Christmas home tour is Saturday

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Tour is from 1-5 p.m.

By Jesse Osbourne



This Christmas the Washington County Historical Society is giving a gift that history buffs and Christmas lovers alike will appreciate.

The historical society’s first-ever Christmas Home Tour takes place on Saturday from 1 p.m. to 5 p.m.
“There hasn’t been a public house tour in a long time,” Elaine Simms, program director for the historical society, said of the new event.
Simms said the historical society tried to pick historic homes that people would be interested in.
The homes featured are Campbell’s West Wind & Matthew Walton’s First House  at 2888 Bardstown Rd.; the Mays-Arnold House at 1205 Old Perryville Road Loop; the House of History at 301 N. Walnut; and the Lewis House at 314 East Main.
The historical society has been planning the event since October. Simms said she hopes the event happens again next year. If it does, she said she would like to keep the same, or a similar number of destinations.
The Mays-Arnold House
The Mays-Arnold House was built by John Hardin in 1843. It is currently owned by Susan and Ben Breeding.
“That one was a shoe-in because of it’s history with the Civil War,” Simms said.
In the morning room of the Mays-Arnold House, a new addition to the historical home, the Breedings set up a family Christmas tree full of ornaments with sentimental value.
The dining room is highlighted by a reindeer centerpiece on the table, complete with antlers and real pheasant feathers that were recently cured.
The stone masonry in the fireplace of the dining room is also highlighted by an arrangement of candles.
The center hall of the Mays-Arnold House features a nine-foot Christmas tree. The hall is decorated with grouse feathers and pear trees.
Susan Breeding said the Texas room upstairs is decorated in a tongue-in-cheek manner with items from their ranch in Texas.
Campbell’s West Wind & Matthew Walton’s First House
Campbell’s West Wind & Matthew Walton’s First House was built separately in 1900 and 1784. It is currently owned by Norma Jean and Virgil Campbell.
Norma Jean Campbell is decorating using natural materials including wool she has woven and peacock feathers from her own peacocks.
In the living room stands  an 11-foot Christmas tree adorned in angels made by Campbell, and patterns that were once used by Nancy Hanks.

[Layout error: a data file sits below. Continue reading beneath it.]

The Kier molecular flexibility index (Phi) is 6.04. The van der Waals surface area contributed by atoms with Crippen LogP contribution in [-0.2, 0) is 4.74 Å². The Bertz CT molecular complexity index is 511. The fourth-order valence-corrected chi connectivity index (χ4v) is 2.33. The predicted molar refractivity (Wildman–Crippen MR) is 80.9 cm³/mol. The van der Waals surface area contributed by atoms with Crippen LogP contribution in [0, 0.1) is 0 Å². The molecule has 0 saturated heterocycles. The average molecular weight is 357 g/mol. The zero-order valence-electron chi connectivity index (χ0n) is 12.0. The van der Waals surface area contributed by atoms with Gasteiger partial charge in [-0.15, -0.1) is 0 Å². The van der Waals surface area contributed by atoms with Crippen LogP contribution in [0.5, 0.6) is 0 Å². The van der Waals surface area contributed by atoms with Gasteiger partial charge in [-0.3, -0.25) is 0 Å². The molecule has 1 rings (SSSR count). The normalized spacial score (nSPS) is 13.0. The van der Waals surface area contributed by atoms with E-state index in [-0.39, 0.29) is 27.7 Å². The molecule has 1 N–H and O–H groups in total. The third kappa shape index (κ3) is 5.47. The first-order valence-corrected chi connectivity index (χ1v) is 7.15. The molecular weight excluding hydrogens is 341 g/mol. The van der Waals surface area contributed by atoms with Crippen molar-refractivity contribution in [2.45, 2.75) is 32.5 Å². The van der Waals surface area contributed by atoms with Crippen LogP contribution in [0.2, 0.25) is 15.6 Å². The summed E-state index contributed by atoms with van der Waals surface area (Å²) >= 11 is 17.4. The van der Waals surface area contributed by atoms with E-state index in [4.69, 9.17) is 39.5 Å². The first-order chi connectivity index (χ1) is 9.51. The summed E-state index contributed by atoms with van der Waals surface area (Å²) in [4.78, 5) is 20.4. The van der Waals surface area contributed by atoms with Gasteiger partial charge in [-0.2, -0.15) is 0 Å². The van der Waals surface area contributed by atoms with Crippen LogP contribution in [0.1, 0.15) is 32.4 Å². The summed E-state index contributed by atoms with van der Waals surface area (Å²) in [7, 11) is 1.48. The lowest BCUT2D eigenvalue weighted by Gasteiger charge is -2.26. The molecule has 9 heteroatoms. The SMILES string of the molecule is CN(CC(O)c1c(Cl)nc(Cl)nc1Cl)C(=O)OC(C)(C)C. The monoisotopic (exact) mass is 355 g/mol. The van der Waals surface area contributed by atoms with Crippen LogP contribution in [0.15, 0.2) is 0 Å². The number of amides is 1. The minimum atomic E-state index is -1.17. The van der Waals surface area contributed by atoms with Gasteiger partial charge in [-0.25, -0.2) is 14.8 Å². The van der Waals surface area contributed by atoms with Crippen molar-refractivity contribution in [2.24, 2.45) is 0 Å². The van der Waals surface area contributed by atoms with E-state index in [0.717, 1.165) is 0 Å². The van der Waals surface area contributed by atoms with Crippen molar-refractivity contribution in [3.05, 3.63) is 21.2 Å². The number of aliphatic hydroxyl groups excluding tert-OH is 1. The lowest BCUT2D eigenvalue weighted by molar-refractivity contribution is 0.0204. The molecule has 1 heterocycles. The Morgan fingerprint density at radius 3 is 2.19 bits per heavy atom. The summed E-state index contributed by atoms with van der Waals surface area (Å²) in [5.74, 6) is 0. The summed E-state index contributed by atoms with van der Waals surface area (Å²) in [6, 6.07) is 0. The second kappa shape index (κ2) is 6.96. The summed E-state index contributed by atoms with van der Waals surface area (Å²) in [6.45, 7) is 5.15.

Campbell uses her natural resourcefulness and crafty talents to decorate the expansive house. Her quilts can be found in nearly every room, as well as dolls and other projects.
“She is amazing,” Simms said.
 The House of History
The House of History was built around 1800 on part of Matthew Walton’s land used to establish Springfield, according the house’s historical marker.
“We picked the House of History because it’s the oldest house in the county and it’s empty,” Simms said.
It was bought by John Bainbridge in 1817, who operated a tavern there. Bainbridge sold it to D.H. Spears, a silversmith, in 1830.
The House of History was later owned by James Calhoun, according to the historical marker. Calhoun boasted he cast the only vote for Abraham Lincoln tallied in the county in 1860.
The house was named a Kentucky Landmark House in 1969.
The Lewis House
The Lewis House is a log home that sits on Main Steet. It currently houses Northwestern Mutual Financial Network.
“A lot of people are not aware of how old it is. It’s just a wonderful example of early homes in Washington County and how they had to be built,” Simms said.
Simms said she is pleased with the cooperation she has received from the homeowners, all of which she noted are very busy people.
Tickets are $10 each and can be purchased at each house. Only one ticket per person is needed for admission to all four houses.
The home tour is a fundraiser for the historical society.
Also, two different Washington County history books will be available for purchase by visitors at the homes.
Call (859) 336-9285 or (859) 336-7282 for more information.